Pearl, is an effective and dynamic character in, "The Scarlet Letter." She is a constant reminder to Hester's sin. Hawthorne uses vivid descriptions to characterize Pearl in a variety of different circumstances. Pearl is first described as an infant whose innocent life had sprung by the inscrutable decree of Providence. She is often seen as a lovely and immortal flower, out of the rank of luxuriance and guilty passion. It was this guilty passion that immediately drew Pearl to the scarlet, "A," on Hester's bosom. "But the first object of which Pearl seemed to become aware was the scarlet letter on Hester's bosom! One day, as her mother stooped over the cradle, the infant's eyes had been caught by the glimmering of the gold embroidery about the letter' and, putting up her little hand, she grasped at it, smiling not doubtfully, but with a decided gleam," (Hawthorne, 88). Pertaining to chapter 6, Pearl is viewed at the age of three and begin to learn that she possesses a rich and luxuriant sense of beauty; "a beauty shown with deep and vivid tints." She too, "glistens with a bright complexion, eyes possessing intensity both of depth and glow," (Character Analysis Pearl). Pearl is a dynamic character who progressively changes by means of her behavior, personality, and knowledge throughout the course of the novel, by Nathaniel Hawthorne.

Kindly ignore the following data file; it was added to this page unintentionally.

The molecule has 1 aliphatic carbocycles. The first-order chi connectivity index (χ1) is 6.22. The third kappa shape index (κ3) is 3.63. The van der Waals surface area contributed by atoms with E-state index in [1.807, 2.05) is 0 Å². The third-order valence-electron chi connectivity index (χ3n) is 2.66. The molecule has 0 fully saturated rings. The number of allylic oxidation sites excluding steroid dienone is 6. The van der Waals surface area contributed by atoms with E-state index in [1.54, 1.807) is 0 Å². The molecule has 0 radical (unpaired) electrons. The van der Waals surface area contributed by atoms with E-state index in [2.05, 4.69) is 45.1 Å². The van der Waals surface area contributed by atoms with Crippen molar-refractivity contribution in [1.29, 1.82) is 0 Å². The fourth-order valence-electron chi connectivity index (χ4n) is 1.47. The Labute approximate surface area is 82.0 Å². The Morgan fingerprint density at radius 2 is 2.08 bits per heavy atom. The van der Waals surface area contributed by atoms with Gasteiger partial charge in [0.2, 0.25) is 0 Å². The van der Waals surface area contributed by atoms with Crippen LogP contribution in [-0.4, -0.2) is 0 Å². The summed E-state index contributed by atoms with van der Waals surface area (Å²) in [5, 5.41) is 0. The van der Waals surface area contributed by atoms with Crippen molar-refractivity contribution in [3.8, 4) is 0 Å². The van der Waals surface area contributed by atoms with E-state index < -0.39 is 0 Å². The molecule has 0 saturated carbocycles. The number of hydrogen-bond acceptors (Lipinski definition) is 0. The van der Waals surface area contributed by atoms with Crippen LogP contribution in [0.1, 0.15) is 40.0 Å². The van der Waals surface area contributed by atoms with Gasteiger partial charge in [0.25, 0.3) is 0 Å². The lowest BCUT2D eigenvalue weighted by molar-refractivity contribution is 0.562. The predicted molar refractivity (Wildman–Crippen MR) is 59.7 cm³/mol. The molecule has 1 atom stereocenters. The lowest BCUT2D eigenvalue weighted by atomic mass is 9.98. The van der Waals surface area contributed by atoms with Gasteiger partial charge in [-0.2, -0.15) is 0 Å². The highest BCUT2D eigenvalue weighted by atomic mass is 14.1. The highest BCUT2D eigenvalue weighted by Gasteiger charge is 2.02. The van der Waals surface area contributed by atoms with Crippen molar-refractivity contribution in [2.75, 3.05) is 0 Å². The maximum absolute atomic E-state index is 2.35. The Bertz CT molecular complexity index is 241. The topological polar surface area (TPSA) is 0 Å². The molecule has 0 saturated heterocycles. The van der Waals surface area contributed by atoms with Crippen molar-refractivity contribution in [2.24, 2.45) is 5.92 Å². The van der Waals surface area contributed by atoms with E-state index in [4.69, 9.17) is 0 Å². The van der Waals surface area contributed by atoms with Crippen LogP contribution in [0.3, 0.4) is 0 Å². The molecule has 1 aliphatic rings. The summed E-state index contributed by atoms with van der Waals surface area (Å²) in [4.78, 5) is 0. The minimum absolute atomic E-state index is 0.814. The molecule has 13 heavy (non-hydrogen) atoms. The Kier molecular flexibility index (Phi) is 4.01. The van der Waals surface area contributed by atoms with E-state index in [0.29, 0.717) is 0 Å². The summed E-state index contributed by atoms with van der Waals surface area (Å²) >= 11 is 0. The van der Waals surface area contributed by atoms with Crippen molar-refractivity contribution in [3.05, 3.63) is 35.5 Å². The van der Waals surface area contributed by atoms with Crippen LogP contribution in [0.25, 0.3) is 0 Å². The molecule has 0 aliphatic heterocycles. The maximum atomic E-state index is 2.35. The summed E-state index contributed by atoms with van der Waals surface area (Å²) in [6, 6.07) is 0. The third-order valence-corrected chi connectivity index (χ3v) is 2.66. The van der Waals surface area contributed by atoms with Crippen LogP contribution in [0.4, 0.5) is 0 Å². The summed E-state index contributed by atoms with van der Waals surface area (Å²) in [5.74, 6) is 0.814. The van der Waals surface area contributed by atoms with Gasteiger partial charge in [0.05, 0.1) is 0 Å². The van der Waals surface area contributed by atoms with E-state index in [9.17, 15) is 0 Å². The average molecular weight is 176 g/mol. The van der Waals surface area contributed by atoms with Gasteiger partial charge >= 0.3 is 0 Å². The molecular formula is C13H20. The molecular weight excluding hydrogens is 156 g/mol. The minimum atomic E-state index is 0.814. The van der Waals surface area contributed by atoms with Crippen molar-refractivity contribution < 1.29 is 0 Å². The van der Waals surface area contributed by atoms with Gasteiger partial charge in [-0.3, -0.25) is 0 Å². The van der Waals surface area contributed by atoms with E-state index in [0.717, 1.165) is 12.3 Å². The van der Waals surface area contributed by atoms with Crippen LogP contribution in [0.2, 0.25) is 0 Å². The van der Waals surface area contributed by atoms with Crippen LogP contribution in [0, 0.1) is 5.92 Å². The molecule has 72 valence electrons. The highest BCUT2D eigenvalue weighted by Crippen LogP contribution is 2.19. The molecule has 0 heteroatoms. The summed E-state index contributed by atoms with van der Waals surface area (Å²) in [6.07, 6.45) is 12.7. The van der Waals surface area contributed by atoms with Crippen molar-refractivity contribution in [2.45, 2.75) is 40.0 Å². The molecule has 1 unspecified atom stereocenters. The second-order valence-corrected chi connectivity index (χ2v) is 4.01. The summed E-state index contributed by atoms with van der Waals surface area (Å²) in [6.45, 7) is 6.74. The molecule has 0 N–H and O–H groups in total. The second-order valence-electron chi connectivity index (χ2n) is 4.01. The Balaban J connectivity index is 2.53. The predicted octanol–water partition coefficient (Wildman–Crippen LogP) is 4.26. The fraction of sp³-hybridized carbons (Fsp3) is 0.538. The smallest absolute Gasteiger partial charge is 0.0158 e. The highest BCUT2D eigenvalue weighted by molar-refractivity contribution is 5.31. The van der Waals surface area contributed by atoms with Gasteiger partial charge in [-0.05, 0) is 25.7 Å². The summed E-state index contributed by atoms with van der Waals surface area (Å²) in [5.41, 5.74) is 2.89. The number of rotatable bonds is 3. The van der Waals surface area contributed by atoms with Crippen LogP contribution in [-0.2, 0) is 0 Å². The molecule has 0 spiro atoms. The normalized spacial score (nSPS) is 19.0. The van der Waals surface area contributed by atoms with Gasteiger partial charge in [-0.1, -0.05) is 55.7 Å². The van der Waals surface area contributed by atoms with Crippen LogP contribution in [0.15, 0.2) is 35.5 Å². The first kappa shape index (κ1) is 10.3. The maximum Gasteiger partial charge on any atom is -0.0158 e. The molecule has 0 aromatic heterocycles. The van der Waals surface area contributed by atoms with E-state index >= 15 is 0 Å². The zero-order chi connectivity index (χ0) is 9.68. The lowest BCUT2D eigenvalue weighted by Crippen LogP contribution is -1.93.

On the contrary, Pearl is rumored by the town to be a devil child due to her being born out of sin (Chapters 7-12). It does not help that Pearl frequently displays an array of odd and cruel behaviors as well as sheepish remarks. In chapter 10, Pearl is seen dancing in the graveyard and hooking burrs onto the, "A," attached to Hester's chest. Pearl then begins to throw burs at the window that the minister Reverend Dimmesdale is sitting behind (Chapters 7-12). Pearl is unaware of who her father is, and it is Hester who refuses to answer her questions about her past.